School Finance

State budget proposal shifts aid toward wealthy schools

PHOTO: Alan Petersime
Students at the Center for Inquiry at School 27.

Indiana’s proposed two-year budget, released today, would add more money for education than in recent years, widely boosting per-student basic aid.

But changes in the funding system appear likely to funnel most of those extra dollars to wealthy suburban school districts, while some of the poorest schools could actually get less money.

Indianapolis Public Schools, for example, would see a 6 percent reduction in total state tuition aid by 2017 despite being one of the state’s poorest districts, with more than 75 percent of children coming from families that are poor enough to qualify for free or reduced-price lunch. Some of the state’s other poorest cities also would face basic tuition aid cuts: 19 percent for Gary, 10.5 percent for East Chicago and 3 percent for Hammond by 2017.

Meanwhile, the two wealthiest school districts in the state for family income — Zionsville and Carmel — would see large increases in total state basic tuition aid: 10.6 percent and 10.7 percent, respectively, over the two-year budget period. Neither district has more than 10 percent of its students qualifying for free or reduced-price lunch.

At the same time, the proposed budget also would provide more money for public charter schools and private schools receiving publicly funded tuition vouchers.

“I’m happy to see some school corporations are getting more, but I’m disappointed IPS might potentially be on the losing end in terms of less funding,” IPS Superintendent Lewis Ferebee said.

Besides IPS, no other Marion County school districts would see their basic state tuition aid go down, and several see strong gains.

Beech Grove would get the biggest boost in Marion County, with a 10.4 percent increase in total tuition support by 2017. Franklin Township would get 7.6 percent more, and Perry and Washington townships each would get a 7.4 percent increase.

Under the budget plan, crafted by House Republicans, K-12 schools statewide would see a 4.7 percent increase over two years through 2017. The added money for schools was much more than in the last two-year budget, which raised school aid by about 3 percent through this year. Overall, tuition support for public schools will rise by $469 million to a record high of $6.9 billion, up from the all-time high in the last budget of $6.7 billion in 2015.

Rep. Tim Brown, R-Crawfordsville, the chairman of the budget-making House Ways and Means Committee, hailed the school funding plan as making progress to improve the funding system after years of complaints about how school dollars are divided up.

Extra money added to the basic tuition amount for each student — called the “foundation” level — benefits all schools, Brown said.

“I feel very comfortable that it substantially increases the foundation,” Brown said. “As we look at money following the child, it does an adequate and equal job of funding of the services they need within the budget limitations that we do have.”

The proposal would make some big changes to the way schools are funded, especially for how extra aid for poor and disabled children is paid out.

For example, extra dollars to help poor children, who often start school behind their peers on skills such as reading and math, would be calculated based on the number of students who come from families poor enough to qualify for free lunch. In the past, that factor also counted in children who are not as poor but still qualify for a reduced-price lunch based on family income.

That change appeared to translate to less state aid for several high-poverty districts, according to estimated aid numbers provided by House Republicans.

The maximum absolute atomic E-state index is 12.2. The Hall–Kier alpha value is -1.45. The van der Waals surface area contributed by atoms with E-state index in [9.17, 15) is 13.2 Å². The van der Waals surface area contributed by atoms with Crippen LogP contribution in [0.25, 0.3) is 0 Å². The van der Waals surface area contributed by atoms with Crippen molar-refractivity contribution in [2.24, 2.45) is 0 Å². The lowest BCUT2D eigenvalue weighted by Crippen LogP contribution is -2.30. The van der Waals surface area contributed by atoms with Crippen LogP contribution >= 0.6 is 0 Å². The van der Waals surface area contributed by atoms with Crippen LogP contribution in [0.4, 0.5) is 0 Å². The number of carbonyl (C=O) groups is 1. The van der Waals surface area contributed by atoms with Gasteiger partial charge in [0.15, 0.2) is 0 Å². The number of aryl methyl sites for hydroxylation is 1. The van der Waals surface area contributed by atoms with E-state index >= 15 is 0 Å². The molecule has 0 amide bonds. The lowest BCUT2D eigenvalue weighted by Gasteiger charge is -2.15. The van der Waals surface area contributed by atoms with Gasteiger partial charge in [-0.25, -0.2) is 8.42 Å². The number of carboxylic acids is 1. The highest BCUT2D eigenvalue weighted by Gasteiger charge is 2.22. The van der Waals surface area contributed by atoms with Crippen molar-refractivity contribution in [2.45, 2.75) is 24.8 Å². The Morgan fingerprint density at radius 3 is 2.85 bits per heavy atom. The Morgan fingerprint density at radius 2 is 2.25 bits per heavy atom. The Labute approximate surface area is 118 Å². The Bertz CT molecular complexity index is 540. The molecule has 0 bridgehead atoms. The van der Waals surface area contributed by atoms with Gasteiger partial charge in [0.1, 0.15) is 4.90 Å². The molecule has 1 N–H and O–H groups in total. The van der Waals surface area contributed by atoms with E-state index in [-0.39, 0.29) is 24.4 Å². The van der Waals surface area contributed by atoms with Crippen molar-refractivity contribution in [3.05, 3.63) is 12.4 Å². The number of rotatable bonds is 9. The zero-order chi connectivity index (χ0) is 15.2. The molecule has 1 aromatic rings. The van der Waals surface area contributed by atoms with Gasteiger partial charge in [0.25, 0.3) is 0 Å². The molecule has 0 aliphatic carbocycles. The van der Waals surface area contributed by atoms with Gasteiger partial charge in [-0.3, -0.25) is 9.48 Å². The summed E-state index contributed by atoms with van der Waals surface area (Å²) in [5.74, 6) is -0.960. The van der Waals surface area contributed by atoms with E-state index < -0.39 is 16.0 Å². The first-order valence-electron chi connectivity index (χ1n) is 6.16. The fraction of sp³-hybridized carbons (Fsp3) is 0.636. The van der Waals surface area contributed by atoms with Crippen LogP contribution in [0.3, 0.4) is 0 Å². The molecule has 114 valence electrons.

On the other hand, districts with large numbers of students who are severely disabled could get more aid. A 5.4 percent increase, Brown said, was the first hike in aid for disabled children in 20 years. That could help some high-poverty districts, which also tend to have larger numbers of students with disabilities.

For IPS, at least, there would be far more dollars lost than gained under the proposed new formula. The changes in the poverty calculation — called a “complexity index” — alone could result in a 14 percent drop in poverty aid to the district, for example.

Going backwards on total state aid for any district, much less those with the most poor children, is tough in a time when education dollars are already tight, Ferebee said

“It’s disappointing that anybody loses funding,” he said. “We all know education is not funded at the level we’d like it to be.”

Since Republican leaders said earlier this year that reworking the school funding formula would be a priority, suburban and city school leaders have worked behind the scenes to try to make their cases for more money — or at least not to lose ground.

Wealthy, mostly suburban schools have argued Indiana’s school funding formula is unfair because they receive the smallest amount of state aid — in some cases not enough to provide basics, they have argued — but are producing the state’s best test scores, graduation rates and other student performance results.

But the state’s poorest school districts — many of them centered in Indiana’ most economically distressed cities — argued the extra money they receive is desperately needed to educate very poor children who often come to school far behind their peers.

After Republicans took control of both houses of the Indiana General Assembly in 2010, they pushed for more equal school funding. A plan to adjust the state’s basic per-student aid levels is about halfway through a seven-year process designed to narrow the gap between the high-poverty districts, which receive the most aid, and the wealthiest districts, which receive the least. The new budget would accelerate that timeline to complete the process early, by 2016.

That gap, which for 2015 is estimated to be a $2,787 difference between the districts the formula deems poorest and wealthiest, would be dramatically cut to just $1,618 more for the poorest district over the wealthiest.

Other school funding changes the proposed budget would make include:

  • Kindergarten students would each count as one student in the formula. Previously, they counted for one-half of a student but received some extra aid through grants. Ferebee said he was pleased by this move, saying lawmakers deserved credit for making it a priority.
  • About $40 million would be set aside for grants to help charter schools with building, transportation and other non-classroom costs.